What Is It?
Frozen shoulder, also known as adhesive capsulitis, is when your shoulder joint becomes inflamed and stiff over a gradual period of time. It is unclear what causes this to happen but often occurs after a seemingly light trauma.
What causes a dislocated shoulder?
As stated the exact cause of frozen shoulder is still unknown but most patients tend to recall an injury at the time of the shoulder pain worsening. Initial inflammation into the shoulder joint, known as the glenohumeral joint, causes the shoulder to stiffen producing chronic pain and gradually restricting range of motion. Over time the synovial fluid in the joint lessens creating less room for the joint to move and therefore inability to use the arm.
What does it feel like?
Frozen shoulders are reportedly very painful especially in the initial stage. Pain at night can be severe which is unrelenting and causes tiredness and can affect your daily living. Any movements of the shoulder can cause pain and the shoulder will feel stiff and very heavy.
Due to the pain and stiffness in the shoulder it is common to get pain in the neck and other back pains as you try to compensate for your shoulder.
There are three phases of frozen shoulder. The painful stiffening phenomenon is commonly called the ‘freezing’ stage and can last between 6 weeks and 9 months. This is usually the most painful stage. Next is the ‘frozen’ stage where you may notice no change in symptoms or you may have slightly less pain but no change in range of motion. This stage can last between 4 to 6 months. Finally the thawing stage is when range and pain improve over 5 to 24 months.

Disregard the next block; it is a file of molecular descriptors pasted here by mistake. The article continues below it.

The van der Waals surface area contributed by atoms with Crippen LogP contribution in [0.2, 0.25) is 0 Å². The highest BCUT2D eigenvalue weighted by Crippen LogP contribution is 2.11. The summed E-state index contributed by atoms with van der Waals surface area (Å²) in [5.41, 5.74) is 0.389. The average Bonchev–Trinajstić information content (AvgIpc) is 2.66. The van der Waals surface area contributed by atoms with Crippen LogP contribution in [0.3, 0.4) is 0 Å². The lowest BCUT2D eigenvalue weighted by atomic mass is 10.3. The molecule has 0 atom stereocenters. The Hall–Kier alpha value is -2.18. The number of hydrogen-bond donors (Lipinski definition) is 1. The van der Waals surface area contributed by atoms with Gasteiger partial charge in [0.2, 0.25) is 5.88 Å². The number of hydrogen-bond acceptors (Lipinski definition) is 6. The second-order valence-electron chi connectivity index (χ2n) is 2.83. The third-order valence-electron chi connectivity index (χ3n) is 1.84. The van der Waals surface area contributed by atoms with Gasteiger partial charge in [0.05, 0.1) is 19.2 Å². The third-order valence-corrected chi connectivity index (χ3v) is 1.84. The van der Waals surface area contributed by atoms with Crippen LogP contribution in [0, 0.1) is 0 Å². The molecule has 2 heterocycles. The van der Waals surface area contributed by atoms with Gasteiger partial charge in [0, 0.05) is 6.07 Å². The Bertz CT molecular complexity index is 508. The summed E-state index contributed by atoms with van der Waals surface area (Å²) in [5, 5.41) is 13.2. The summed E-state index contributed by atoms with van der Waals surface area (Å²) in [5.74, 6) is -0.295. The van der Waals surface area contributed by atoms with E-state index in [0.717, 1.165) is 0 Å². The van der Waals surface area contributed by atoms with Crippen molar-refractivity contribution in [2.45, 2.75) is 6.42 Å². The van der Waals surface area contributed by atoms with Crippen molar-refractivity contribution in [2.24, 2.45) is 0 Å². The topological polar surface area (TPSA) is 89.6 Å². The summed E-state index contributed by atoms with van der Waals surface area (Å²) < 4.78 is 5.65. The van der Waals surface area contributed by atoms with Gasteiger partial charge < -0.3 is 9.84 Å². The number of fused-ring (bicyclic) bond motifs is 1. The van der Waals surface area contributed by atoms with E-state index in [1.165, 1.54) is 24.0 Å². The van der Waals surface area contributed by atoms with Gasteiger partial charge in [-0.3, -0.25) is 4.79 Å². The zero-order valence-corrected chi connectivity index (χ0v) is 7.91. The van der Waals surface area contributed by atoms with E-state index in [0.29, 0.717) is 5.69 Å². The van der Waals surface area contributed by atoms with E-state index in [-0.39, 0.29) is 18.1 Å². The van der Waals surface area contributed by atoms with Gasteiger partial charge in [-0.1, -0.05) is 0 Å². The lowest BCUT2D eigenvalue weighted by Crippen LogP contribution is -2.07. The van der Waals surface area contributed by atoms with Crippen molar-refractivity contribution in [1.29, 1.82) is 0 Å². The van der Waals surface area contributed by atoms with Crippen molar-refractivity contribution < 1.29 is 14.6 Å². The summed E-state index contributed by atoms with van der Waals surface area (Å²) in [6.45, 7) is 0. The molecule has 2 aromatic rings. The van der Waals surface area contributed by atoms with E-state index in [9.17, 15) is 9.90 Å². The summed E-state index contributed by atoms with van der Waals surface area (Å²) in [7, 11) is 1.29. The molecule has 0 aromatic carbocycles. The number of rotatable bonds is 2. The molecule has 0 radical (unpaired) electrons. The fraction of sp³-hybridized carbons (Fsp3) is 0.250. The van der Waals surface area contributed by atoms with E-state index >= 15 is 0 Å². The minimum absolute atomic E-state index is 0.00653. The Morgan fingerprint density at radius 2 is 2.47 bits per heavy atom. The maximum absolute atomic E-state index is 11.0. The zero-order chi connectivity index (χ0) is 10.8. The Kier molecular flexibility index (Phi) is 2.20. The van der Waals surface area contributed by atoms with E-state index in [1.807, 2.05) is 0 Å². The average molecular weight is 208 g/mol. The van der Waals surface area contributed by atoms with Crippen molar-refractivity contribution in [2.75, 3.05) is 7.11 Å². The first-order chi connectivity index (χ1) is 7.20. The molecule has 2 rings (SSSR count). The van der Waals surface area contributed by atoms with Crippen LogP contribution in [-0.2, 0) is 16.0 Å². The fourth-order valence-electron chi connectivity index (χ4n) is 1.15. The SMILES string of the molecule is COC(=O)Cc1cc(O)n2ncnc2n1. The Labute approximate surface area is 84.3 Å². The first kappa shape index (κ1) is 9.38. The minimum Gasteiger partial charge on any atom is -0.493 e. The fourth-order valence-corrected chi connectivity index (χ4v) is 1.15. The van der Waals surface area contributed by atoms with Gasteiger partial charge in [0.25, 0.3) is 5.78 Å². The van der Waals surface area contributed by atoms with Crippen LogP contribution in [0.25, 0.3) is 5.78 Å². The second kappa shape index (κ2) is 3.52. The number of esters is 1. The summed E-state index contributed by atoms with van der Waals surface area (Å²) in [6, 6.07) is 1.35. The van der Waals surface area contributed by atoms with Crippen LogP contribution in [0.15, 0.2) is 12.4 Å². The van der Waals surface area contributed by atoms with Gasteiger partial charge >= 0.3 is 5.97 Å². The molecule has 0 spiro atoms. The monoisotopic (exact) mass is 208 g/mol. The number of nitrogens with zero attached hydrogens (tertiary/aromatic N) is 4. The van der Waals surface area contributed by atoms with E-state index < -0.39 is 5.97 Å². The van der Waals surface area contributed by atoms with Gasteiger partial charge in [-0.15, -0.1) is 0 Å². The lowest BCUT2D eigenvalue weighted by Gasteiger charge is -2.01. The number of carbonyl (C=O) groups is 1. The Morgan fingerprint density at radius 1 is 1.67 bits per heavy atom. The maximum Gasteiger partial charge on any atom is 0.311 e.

How is it diagnosed?
Your physiotherapist can diagnose your shoulder injury from your symptoms, mechanism of injury and also with some simple tests. With frozen shoulder further investigations like x-ray and ultrasound can be important to eliminate any other pathology or damage. Often it is the radiographer who will give you a definite diagnosis once they have cleared anything else.
How can Back in Action Physiotherapy help?
At Back in Action we will talk to you and listen to how your pain is affecting your everyday activities. We will refer you to a radiologist if we need to eliminate any other possible causes. We can help regain movement and manage pain in your neck, back and shoulder with mobilisations, massage, acupuncture and stretching. A progressive stretching followed by strengthening programme is vital for regaining full function in your shoulder so we will create personalised programmes for you including scapula retraining and shoulder strengthening. Painkillers and Anti-inflammatories can help to relieve pain in the initial phase and we recommend you see your local Pharmacist or Doctor regarding the best type for you. We can discuss options with you including conservative rehabilitation and/or surgery.